In early December we travelled to Cosalá to see the Festival of Candles, on the Virgin of Guadalupe Day this year. We’ve been to Cosalá previously, and have always loved it. It’s a very picturesque little town, Sinaloa’s first Pueblo Mágico (so named in 2005), and very deservedly so. It’s a bit farther away than some of our other favorite day trips (2 1/2 hours from Mazatlán), but well worth it, especially when there’s a special event.
The town’s proper name is Real de Minas de Nuestra Señora de las Once Mil Vírgenes de Cosalá (Royal Mines of Our Lady of the 11,000 Virgins of Cosalá, after the legend of Saint Ursula) and it dates from 1550. The town is beautiful and very well maintained, with cobblestone streets and gorgeous architecture, including many adobe buildings. You won’t find any neon signs here; signs for the town’s businesses, even the international ones like BanaMex, are hand-lettered, as you can see in the photos below. The historic downtown has a central plaza with a beautiful 1800s-era gazebo/kiosko, and the house of the Hernandez Arragon is said to have a ghost—the Woman in White. You can find Cosalá listed on UNESCO’s website.
Cosalá was a very wealthy mining town, and its mines are active today as well. Cosalá was the original capital of the western states (parts of Sinaloa, Sonora and Arizona) back in 1826, and home to the state’s first newspaper. It’s current population is about 20,000. A favored son was Luis Perez Meza.
The people of Cosalá have always fascinated me. There is a dignity and quiet, joyful pride about them. Here are just a few of the folks we happened by this last visit.
We made our journey with our friends Sandra and Héctor, who seem to know everyone and are widely beloved around southern Sinaloa. They arranged for us to have a private performance in the absolutely gorgeous Museum of Mines and History. One of the local teachers, Gregorio Corrales Herrera, who is well-known in Mazatlán for his singing as well as his folkloric dance troupe, conducted the show for us. The town’s Tourism officer, the lovely Martha Susana Aragón Navarro, welcomed us.
The night before, during the Fiesta de las Velas, we had greatly enjoyed the jaguar dancers. On this day, therefore, we were so excited to meet a few of them in person, and I was especially thrilled to learn how the “roar” of the jaguar worked—pull drums called rotares.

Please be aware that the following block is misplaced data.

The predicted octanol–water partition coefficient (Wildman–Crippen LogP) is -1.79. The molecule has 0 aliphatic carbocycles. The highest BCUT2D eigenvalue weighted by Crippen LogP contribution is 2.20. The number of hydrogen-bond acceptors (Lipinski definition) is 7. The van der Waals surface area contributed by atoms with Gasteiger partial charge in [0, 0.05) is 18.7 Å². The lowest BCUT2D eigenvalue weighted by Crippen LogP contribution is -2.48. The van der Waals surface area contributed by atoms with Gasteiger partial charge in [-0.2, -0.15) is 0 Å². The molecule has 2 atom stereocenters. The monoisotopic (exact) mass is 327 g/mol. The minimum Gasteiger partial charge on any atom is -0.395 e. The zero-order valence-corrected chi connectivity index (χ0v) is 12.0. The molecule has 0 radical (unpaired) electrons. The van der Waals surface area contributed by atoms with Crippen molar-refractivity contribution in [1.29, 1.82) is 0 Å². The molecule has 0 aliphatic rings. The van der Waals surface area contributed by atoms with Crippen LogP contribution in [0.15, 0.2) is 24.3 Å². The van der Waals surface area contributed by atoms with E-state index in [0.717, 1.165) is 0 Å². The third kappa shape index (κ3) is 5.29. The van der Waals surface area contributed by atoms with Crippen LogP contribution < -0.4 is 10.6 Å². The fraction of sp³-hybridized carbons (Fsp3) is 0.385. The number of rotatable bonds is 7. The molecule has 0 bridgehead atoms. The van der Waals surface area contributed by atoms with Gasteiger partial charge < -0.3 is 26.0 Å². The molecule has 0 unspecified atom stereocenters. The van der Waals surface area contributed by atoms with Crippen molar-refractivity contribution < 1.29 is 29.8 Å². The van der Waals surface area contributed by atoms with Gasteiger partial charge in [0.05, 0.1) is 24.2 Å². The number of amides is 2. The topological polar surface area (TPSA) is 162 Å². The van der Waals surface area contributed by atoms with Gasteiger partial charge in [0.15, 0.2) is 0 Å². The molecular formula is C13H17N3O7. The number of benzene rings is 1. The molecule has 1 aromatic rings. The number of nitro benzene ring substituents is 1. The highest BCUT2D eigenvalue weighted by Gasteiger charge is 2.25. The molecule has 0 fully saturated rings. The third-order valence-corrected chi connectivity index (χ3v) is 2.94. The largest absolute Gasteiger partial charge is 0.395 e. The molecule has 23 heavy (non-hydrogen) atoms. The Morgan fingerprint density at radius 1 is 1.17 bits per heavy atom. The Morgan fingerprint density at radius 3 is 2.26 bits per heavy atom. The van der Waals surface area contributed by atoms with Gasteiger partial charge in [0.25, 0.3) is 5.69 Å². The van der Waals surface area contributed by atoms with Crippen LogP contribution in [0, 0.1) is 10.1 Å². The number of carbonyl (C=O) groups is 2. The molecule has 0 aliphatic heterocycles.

Just down from the main church on this very sunny day, we came upon a man who advertised chicharrones de res or fried beef. Since it’s much more common to see fried pork, this really interested me, and we stuck around a while to watch.
After the gorgeous Fiesta de las Velas the night before, the following morning we went to breakfast at Restaurante El Pueblito. The homemade sweet breads were to die for, as was the coffee and food, but the highlight of the experience was the parrot, who just couldn’t control himself. He was everywhere, climbing up the table, eating off our plates. The waiter removed him once, and then the second time had to actually replace him into his cage. Naughty bird!
There are two main churches in town, the Templo de Santa Úrsula, and the Chapel of the Virgen de Guadalupe. There are also two convents: Jesuit and Franciscan. Saint Ursula Temple dates from the 1700s, though there was a church on this site from the 1600s.
We had been told that a gentleman in a small nearby town, El Rodeo, made fruit preserves that were unbelievably tasty, so we took a drive. The preserves were made from squash, sweet potato and green papaya, cooked over open fires with lots of sugar and a bit of spice. It was a charming journey, and we bought several kinds of preserves for Christmas gifts.
Interestingly, one of the shows we enjoy, Saboreando Ando, was in El Rodeo filming an episode. It was rather fun watching Guillermo Guerrero record his interviews. Below are some photos of that, and following the photos I post the copy of Memo’s Saboreando Ando episode on Cosalá.
Next time we go, we want to stay at La Reserva Ecológica el Mineral de Nuestra Señora la Candelaria. Designated an ecological preserve in 2002, there are a hotel, hostel and cabins here, lots of hiking, flora and fauna and, we are told, green macaws. I can’t wait!
Near Cosalá there are also thermal baths (San José de las Bocas), a cave with stalactites and stalagmites, as well as a couple of waterfalls (Vada Hondo and Caudal del Arroyo del Sabinal). There are quite a few places to spend the night, and plenty to see, so though it’s an easy day trip, you might want to spend the weekend or a few days. Enjoy!
Cosalá is a little more than halfway to Culiacan from Mazatlán and well east of the highway. To get to Cosalá, take highway 15 heading north— the old (free/libre) road towards Culiacan. You will go pass exits for El Quelite and San Ignacio and still have a ways to go. It is about a 2-1/2 hour drive from Mazatlán, but well worth it. The views are wonderful. As the road is very isolated and not lighted, we do not recommend making this drive at night. Also, use caution as it is a two lane road and you can encounter an animal or slow-moving vehicle around any turn.
Love your close-to-Maz adventures. Thanks for the pictures and descriptions.
Yes, I think have one more to go to catch up from Christmas/New Year’s tours with friends. So glad you are enjoying them, Kathie!
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